Inbox Insider: Endless e-mails are not the way to goAbout a week and a half ago I ordered a pair of sandals from Endless.com and since then, the e-mails have seemed endless.
While I have been an Amazon customer for years, this was my first time ordering from their independently run e-commerce shoe store. So like any good e-commerce store, it sent me a confirmation e-mail to let me know that my purchase had gone through, as well as a follow up e-mail the next day to let me know that my product had shipped. These two e-mails are a great use of e-mail so far.
But then the blasts began. It seemed like every day for a week, I got an offer for free shipping on some other kind of shoe. It felt overwhelming that I had ordered a product from this new company and instead of sending me an introduction e-mail detailing the offers that it would send, or even an option to opt in to receive savings, I was automatically being bombarded with marketing messages. It was also surprising because I had unchecked the box to sign up for the e-mail program. While I know, my purchase alone was a non-direct opt-in to subsequent messages, most best practices would not have persisted with marketing messages to a customer who had not directly signed up for offers.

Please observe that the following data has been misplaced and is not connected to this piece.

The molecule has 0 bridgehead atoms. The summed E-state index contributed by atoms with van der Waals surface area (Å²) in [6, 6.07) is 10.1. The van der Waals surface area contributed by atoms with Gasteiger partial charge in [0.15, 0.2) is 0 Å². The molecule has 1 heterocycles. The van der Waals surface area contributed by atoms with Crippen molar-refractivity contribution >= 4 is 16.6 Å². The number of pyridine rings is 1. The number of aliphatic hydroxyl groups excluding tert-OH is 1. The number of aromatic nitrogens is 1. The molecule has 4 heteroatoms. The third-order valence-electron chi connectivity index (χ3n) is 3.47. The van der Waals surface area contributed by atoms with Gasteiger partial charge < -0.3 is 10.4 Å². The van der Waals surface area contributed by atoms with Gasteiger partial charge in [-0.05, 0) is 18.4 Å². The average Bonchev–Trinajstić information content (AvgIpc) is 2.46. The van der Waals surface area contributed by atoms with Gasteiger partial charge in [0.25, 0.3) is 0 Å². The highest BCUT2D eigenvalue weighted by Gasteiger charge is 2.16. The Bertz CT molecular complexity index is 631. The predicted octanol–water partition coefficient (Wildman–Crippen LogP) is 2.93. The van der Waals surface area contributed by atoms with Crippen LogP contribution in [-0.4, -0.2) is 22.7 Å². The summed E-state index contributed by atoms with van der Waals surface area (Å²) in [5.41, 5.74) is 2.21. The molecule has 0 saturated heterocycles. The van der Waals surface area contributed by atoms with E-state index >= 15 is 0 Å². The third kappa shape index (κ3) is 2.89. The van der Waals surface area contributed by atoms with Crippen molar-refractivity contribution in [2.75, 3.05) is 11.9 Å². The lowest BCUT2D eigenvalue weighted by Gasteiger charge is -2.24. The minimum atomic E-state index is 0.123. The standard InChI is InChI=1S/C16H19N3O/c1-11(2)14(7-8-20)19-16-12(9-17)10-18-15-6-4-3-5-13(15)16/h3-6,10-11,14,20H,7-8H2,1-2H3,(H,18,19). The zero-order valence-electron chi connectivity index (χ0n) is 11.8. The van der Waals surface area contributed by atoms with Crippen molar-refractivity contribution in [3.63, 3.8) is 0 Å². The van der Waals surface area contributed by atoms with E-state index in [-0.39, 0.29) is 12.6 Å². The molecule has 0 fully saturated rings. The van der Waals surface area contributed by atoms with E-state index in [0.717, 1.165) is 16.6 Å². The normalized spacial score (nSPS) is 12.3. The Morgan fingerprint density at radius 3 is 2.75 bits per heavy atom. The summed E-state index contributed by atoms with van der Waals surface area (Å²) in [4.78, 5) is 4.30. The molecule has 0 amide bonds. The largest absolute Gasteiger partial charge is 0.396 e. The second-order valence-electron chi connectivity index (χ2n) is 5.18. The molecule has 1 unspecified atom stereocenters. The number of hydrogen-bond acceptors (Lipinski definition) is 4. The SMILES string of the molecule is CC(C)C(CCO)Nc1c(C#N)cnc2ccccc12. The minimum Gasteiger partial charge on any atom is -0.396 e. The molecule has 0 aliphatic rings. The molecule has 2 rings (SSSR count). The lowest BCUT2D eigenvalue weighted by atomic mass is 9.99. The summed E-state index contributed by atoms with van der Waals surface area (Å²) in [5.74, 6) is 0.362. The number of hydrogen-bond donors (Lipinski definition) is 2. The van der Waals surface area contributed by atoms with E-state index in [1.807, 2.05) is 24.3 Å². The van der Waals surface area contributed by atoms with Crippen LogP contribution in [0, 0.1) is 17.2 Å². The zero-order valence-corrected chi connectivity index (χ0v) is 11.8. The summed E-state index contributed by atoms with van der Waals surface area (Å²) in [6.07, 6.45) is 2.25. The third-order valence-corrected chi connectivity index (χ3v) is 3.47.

I was very surprised by this over blasting of e-mails, because Endless is an Amazon company and Amazon has a very sophisticated e-mail program that uses demographics, browsing behavior and past purchases to inform triggered e-mails at key times in the shopping cycle. It was surprising that its company would be sending so many untargeted blasts.
This is not the way to build a relationship with an existing customer. The offers didn't seem relevant to me, after all my order had free shipping so I thought it was a standard and I wasn't in the market for running shoes. I'm not sure where this offer came from, as I hadn't browsed the shipping page or the running shoe page on my visit, so it seemed untargeted and irrelevant to me.
Since then the e-mails have died down. Perhaps Amazon is tracking click behavior and after five or so blasts, it has realized that I am not listening. This is a good practice and I commend them for it. But what I would like to see is them embrace my new customer status with a softer approach to e-mail and maybe an incentive that could be more relevant to me, or perhaps a coupon with a percentage off to reward my purchase or an e-mail about their loyalty program. It seems to me that this would be the way to build a relationship would be to send occasional e-mails to remind me of their brand and not to attack me for having been a good customer.
I'm still waiting to hear back from the PR department at Endless.com for more information on the company's outbound e-mail marketing strategy. I'll keep you posted.